Beloved 'Corrie' veteran Tarmey dies at age 71
BILL Tarmey, who as Jack Duckworth on 'Coronation Street' was one of TV's most recognisable faces, has died at the age of 71.
The actor, who left the soap in 2010, died while on holiday in Tenerife.
Tarmey played the loveable, pigeon-fancying rogue -- with his trademark glasses held together with sticky tape -- for more than 30 years.
A statement from the show read: "The cast, crew and production team at ' Coronation Street' are devastated to hear of Bill's death. Our thoughts and prayers are with Bill's wife and soulmate, Ali, and their family at this very sad time."
His family asked "for privacy as they grieve for a wonderful husband, father and brother".
Tarmey's role in 'Coronation Street' came after a long struggle to make it as an entertainer.
His screen partnership with Liz Dawn, as the feuding but funny Jack and Vera Duckworth, was one of TV's great comedy double acts.
The pair immediately established a rapport, as Dawn explained about shooting their first scenes together on location: "I was freezing, so I stood right up against the heater and my crimplene shirt kept brushing on to it.
"It caught fire. Suddenly, Bill grabbed me and threw me on the floor and started slapping my backside.
"I screamed. I thought, this isn't in the script, he must have flipped. Bill said, 'I'm sorry, but you're on fire.' And of course we had a great laugh about that.
"It was a real ice-breaker between us because we both saw the funny side. It was the start of what has been for me a wonderful partnership."
Born in Ardwick, Manchester, in 1941, Tarmey began life as William Piddington and grew up in the working-class Bradford district of the city.
When he was three his father, William, was killed during wartime service as an ambulance driver in the Netherlands and his mother, Lilian, later married their next-door neighbour, Robert Cleworth, an able seaman.
One of the youngster's school reports read: "This boy is wasting space."
At 15, he went to building college and tried to put right those wasted years.
"I realised I was thick," he said. "Four of us went to the head and asked for extra lessons -- he couldn't believe it."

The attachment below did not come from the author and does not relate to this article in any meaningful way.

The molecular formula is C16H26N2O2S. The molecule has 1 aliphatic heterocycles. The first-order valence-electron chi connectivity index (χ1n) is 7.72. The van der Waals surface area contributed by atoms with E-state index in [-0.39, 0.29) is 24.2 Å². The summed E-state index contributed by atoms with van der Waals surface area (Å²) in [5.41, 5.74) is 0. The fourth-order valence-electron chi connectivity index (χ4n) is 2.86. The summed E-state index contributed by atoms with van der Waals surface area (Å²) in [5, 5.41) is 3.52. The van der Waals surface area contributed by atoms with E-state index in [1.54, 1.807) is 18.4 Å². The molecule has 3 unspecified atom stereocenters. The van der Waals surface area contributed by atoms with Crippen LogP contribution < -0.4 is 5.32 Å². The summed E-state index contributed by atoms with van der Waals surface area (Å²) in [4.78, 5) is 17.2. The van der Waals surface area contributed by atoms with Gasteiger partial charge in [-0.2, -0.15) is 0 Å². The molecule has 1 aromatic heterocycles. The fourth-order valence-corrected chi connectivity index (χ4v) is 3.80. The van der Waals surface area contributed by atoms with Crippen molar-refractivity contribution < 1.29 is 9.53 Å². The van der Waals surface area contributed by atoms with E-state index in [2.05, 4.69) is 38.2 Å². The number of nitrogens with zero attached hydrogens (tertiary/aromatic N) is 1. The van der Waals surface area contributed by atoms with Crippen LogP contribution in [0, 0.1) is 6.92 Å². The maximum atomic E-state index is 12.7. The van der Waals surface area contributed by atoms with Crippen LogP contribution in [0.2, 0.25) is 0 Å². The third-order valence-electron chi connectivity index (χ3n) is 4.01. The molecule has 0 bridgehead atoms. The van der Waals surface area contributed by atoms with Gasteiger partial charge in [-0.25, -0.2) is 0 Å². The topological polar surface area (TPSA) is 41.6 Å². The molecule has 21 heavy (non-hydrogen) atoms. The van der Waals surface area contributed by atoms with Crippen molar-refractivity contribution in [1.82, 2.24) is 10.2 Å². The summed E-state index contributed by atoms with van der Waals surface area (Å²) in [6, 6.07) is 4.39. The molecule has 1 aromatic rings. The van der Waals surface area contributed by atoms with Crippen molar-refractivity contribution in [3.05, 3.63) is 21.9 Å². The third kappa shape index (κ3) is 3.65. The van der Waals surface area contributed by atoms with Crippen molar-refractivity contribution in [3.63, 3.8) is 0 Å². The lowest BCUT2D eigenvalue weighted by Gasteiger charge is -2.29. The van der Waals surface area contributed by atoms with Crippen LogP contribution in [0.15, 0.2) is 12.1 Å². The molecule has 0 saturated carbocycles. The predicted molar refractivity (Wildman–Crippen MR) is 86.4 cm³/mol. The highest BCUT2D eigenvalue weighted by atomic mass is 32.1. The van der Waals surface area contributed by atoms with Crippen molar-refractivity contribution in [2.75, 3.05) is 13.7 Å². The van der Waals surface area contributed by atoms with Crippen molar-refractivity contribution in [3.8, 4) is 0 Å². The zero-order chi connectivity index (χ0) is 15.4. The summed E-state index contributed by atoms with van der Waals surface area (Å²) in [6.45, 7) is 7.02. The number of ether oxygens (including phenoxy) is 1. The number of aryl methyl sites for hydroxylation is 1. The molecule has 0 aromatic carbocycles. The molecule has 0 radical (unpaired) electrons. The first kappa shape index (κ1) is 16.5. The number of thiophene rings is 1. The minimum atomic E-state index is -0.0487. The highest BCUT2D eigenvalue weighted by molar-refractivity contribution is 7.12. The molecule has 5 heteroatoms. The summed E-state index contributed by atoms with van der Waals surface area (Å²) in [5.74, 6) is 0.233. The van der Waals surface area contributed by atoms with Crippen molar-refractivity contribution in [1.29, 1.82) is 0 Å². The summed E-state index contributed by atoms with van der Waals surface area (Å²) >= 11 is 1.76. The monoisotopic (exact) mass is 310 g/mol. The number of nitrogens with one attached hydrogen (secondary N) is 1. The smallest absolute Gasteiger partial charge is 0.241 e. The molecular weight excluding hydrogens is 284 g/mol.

He was then apprenticed to his stepfather in the building trade.
Shortly afterwards, fuelled by his experience in a church choir and a rock band, the teenager started singing in clubs and cabaret in the evenings.
As well as giving solo performances, he worked with dance bands and jazz quartets. One Stockport club owner decided his name was too long to bill on a board and changed it to William Tarmey -- "after that famous American singer, Mel Tarmey". (In fact, Mel Torme).
In 1968, his wife and childhood sweetheart, Alma, who he called Ali, persuaded him to give up his work in the building trade and try to make it as a professional performer.
Guaranteed a small income from the grocery and hardware shop she ran, he helped her there by day, though they eventually lost it in a redevelopment scheme.
After suffering a major heart attack in 1976, Tarmey returned to showbusiness as a compere at Manchester City's social club.
A friend who was an extra in TV programmes suggested he could get similar work and he appeared in that capacity, as well as taking bit parts, in 'Strangers', 'Crown Court' and a 'Play For Today' production, 'Thicker Than Water'. "I was always the guy with the gun, the guy with the mad dog, the guy that got shot," he said.
From 1976 he was seen as an extra in 'Coronation Street', often throwing darts in the Rovers Return. He eventually took a bit-part as Jack Rowe (1978), who accompanied his friend, the violent and jealous Dave Barnes, on a visit to the pub to warn Ken Barlow against teaching Dave's wife to read and write. He left the show 31 years later.